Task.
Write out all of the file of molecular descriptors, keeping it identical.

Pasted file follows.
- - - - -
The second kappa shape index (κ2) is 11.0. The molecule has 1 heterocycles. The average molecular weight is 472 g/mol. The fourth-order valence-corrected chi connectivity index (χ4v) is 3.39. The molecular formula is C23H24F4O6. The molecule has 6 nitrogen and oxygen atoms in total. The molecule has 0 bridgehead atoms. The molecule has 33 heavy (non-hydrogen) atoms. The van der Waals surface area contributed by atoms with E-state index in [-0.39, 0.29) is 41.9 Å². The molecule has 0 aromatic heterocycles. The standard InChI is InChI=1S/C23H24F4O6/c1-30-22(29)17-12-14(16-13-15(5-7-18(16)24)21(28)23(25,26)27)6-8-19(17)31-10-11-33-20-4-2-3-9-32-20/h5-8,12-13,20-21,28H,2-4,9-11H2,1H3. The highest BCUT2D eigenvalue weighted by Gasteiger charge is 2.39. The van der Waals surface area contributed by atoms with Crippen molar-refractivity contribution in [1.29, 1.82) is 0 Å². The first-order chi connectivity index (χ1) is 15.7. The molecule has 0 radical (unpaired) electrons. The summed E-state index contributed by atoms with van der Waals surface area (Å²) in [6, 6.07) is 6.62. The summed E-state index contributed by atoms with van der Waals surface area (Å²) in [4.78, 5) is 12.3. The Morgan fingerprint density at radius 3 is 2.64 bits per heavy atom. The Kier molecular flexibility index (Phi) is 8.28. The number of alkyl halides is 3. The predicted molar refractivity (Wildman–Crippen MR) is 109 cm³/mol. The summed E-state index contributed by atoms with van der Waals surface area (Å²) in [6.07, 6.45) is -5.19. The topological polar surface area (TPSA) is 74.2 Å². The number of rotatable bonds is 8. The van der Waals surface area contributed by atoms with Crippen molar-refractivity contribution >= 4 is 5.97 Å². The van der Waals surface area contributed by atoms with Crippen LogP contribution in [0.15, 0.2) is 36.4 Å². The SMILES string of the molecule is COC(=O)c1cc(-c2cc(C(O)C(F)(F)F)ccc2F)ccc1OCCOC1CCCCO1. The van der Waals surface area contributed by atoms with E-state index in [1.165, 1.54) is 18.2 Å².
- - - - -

The second kappa shape index (κ2) is 11.0. The molecule has 1 heterocycles. The average molecular weight is 472 g/mol. The fourth-order valence-corrected chi connectivity index (χ4v) is 3.39. The molecular formula is C23H24F4O6. The molecule has 6 nitrogen and oxygen atoms in total. The molecule has 0 bridgehead atoms. The molecule has 33 heavy (non-hydrogen) atoms. The van der Waals surface area contributed by atoms with E-state index in [-0.39, 0.29) is 41.9 Å². The molecule has 0 aromatic heterocycles. The standard InChI is InChI=1S/C23H24F4O6/c1-30-22(29)17-12-14(16-13-15(5-7-18(16)24)21(28)23(25,26)27)6-8-19(17)31-10-11-33-20-4-2-3-9-32-20/h5-8,12-13,20-21,28H,2-4,9-11H2,1H3. The highest BCUT2D eigenvalue weighted by Gasteiger charge is 2.39. The van der Waals surface area contributed by atoms with Crippen molar-refractivity contribution in [1.29, 1.82) is 0 Å². The first-order chi connectivity index (χ1) is 15.7. The molecule has 0 radical (unpaired) electrons. The summed E-state index contributed by atoms with van der Waals surface area (Å²) in [6, 6.07) is 6.62. The summed E-state index contributed by atoms with van der Waals surface area (Å²) in [4.78, 5) is 12.3. The Morgan fingerprint density at radius 3 is 2.64 bits per heavy atom. The Kier molecular flexibility index (Phi) is 8.28. The number of alkyl halides is 3. The predicted molar refractivity (Wildman–Crippen MR) is 109 cm³/mol. The summed E-state index contributed by atoms with van der Waals surface area (Å²) in [6.07, 6.45) is -5.19. The topological polar surface area (TPSA) is 74.2 Å². The number of rotatable bonds is 8. The van der Waals surface area contributed by atoms with Crippen molar-refractivity contribution >= 4 is 5.97 Å². The van der Waals surface area contributed by atoms with Crippen LogP contribution in [0.15, 0.2) is 36.4 Å². The SMILES string of the molecule is COC(=O)c1cc(-c2cc(C(O)C(F)(F)F)ccc2F)ccc1OCCOC1CCCCO1. The van der Waals surface area contributed by atoms with E-state index in [1.165, 1.54) is 18.2 Å².